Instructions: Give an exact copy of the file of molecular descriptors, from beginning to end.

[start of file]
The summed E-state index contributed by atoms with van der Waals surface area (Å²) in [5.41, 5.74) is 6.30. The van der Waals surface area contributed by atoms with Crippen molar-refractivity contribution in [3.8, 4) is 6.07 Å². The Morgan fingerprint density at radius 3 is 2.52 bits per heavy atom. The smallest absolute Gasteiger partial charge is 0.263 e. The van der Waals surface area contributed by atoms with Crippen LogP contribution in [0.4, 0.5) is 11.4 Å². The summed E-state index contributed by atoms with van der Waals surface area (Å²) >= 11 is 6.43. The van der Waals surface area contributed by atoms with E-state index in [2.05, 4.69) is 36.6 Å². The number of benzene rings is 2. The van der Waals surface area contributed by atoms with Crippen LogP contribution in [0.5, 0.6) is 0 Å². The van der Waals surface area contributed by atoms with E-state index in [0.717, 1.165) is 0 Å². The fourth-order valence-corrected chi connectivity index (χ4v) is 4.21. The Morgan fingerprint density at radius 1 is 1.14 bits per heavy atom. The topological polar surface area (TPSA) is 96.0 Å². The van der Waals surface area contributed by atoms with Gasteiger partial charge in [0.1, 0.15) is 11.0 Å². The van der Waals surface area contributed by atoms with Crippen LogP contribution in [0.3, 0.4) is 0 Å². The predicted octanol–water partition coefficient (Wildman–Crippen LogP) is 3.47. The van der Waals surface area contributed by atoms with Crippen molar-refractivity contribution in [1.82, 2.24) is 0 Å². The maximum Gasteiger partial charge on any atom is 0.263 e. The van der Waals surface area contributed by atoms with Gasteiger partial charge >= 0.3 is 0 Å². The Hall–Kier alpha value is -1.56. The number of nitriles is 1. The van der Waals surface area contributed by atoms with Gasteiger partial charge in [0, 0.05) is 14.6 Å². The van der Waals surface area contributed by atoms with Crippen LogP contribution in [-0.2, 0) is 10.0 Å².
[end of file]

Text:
The summed E-state index contributed by atoms with van der Waals surface area (Å²) in [5.41, 5.74) is 6.30. The van der Waals surface area contributed by atoms with Crippen molar-refractivity contribution in [3.8, 4) is 6.07 Å². The Morgan fingerprint density at radius 3 is 2.52 bits per heavy atom. The smallest absolute Gasteiger partial charge is 0.263 e. The van der Waals surface area contributed by atoms with Crippen LogP contribution in [0.4, 0.5) is 11.4 Å². The summed E-state index contributed by atoms with van der Waals surface area (Å²) >= 11 is 6.43. The van der Waals surface area contributed by atoms with E-state index in [2.05, 4.69) is 36.6 Å². The number of benzene rings is 2. The van der Waals surface area contributed by atoms with Crippen LogP contribution in [0.5, 0.6) is 0 Å². The van der Waals surface area contributed by atoms with E-state index in [0.717, 1.165) is 0 Å². The fourth-order valence-corrected chi connectivity index (χ4v) is 4.21. The Morgan fingerprint density at radius 1 is 1.14 bits per heavy atom. The topological polar surface area (TPSA) is 96.0 Å². The van der Waals surface area contributed by atoms with Gasteiger partial charge in [0.1, 0.15) is 11.0 Å². The van der Waals surface area contributed by atoms with Crippen LogP contribution in [0.3, 0.4) is 0 Å². The predicted octanol–water partition coefficient (Wildman–Crippen LogP) is 3.47. The van der Waals surface area contributed by atoms with Crippen molar-refractivity contribution in [1.82, 2.24) is 0 Å². The maximum Gasteiger partial charge on any atom is 0.263 e. The van der Waals surface area contributed by atoms with Gasteiger partial charge >= 0.3 is 0 Å². The Hall–Kier alpha value is -1.56. The number of nitriles is 1. The van der Waals surface area contributed by atoms with Gasteiger partial charge in [0, 0.05) is 14.6 Å². The van der Waals surface area contributed by atoms with Crippen LogP contribution in [-0.2, 0) is 10.0 Å².